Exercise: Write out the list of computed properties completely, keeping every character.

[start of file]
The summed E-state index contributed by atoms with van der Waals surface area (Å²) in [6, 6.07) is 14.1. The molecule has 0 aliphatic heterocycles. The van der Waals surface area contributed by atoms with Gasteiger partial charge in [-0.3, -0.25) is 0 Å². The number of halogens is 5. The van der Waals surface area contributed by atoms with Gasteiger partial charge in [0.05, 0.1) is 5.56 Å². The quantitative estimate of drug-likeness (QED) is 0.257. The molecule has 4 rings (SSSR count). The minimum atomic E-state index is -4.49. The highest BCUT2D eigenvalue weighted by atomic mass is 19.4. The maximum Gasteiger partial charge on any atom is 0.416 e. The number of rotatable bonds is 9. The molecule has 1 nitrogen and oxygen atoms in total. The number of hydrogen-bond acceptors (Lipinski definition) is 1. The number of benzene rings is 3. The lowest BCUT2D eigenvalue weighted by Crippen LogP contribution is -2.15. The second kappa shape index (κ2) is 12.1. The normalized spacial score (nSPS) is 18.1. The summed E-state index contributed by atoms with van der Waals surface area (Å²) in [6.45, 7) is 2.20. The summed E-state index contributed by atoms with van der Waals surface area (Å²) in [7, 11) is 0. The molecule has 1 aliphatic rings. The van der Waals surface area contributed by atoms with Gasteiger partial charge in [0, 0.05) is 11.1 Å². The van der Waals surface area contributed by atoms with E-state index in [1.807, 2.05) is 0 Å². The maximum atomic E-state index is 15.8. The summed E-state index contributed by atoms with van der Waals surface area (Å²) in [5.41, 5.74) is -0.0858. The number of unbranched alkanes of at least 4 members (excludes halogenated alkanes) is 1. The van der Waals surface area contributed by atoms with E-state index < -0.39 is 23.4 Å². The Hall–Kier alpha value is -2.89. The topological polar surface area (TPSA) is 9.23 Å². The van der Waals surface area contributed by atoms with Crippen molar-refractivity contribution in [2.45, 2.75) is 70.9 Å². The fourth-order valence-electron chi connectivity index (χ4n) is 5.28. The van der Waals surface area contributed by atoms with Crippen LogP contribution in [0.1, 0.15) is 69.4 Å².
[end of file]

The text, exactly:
The summed E-state index contributed by atoms with van der Waals surface area (Å²) in [6, 6.07) is 14.1. The molecule has 0 aliphatic heterocycles. The van der Waals surface area contributed by atoms with Gasteiger partial charge in [-0.3, -0.25) is 0 Å². The number of halogens is 5. The van der Waals surface area contributed by atoms with Gasteiger partial charge in [0.05, 0.1) is 5.56 Å². The quantitative estimate of drug-likeness (QED) is 0.257. The molecule has 4 rings (SSSR count). The minimum atomic E-state index is -4.49. The highest BCUT2D eigenvalue weighted by atomic mass is 19.4. The maximum Gasteiger partial charge on any atom is 0.416 e. The number of rotatable bonds is 9. The molecule has 1 nitrogen and oxygen atoms in total. The number of hydrogen-bond acceptors (Lipinski definition) is 1. The number of benzene rings is 3. The lowest BCUT2D eigenvalue weighted by Crippen LogP contribution is -2.15. The second kappa shape index (κ2) is 12.1. The normalized spacial score (nSPS) is 18.1. The summed E-state index contributed by atoms with van der Waals surface area (Å²) in [6.45, 7) is 2.20. The summed E-state index contributed by atoms with van der Waals surface area (Å²) in [7, 11) is 0. The molecule has 1 aliphatic rings. The van der Waals surface area contributed by atoms with Gasteiger partial charge in [0, 0.05) is 11.1 Å². The van der Waals surface area contributed by atoms with E-state index in [1.807, 2.05) is 0 Å². The maximum atomic E-state index is 15.8. The summed E-state index contributed by atoms with van der Waals surface area (Å²) in [5.41, 5.74) is -0.0858. The number of unbranched alkanes of at least 4 members (excludes halogenated alkanes) is 1. The van der Waals surface area contributed by atoms with E-state index < -0.39 is 23.4 Å². The Hall–Kier alpha value is -2.89. The topological polar surface area (TPSA) is 9.23 Å². The van der Waals surface area contributed by atoms with Crippen molar-refractivity contribution in [2.45, 2.75) is 70.9 Å². The fourth-order valence-electron chi connectivity index (χ4n) is 5.28. The van der Waals surface area contributed by atoms with Crippen LogP contribution in [0.1, 0.15) is 69.4 Å².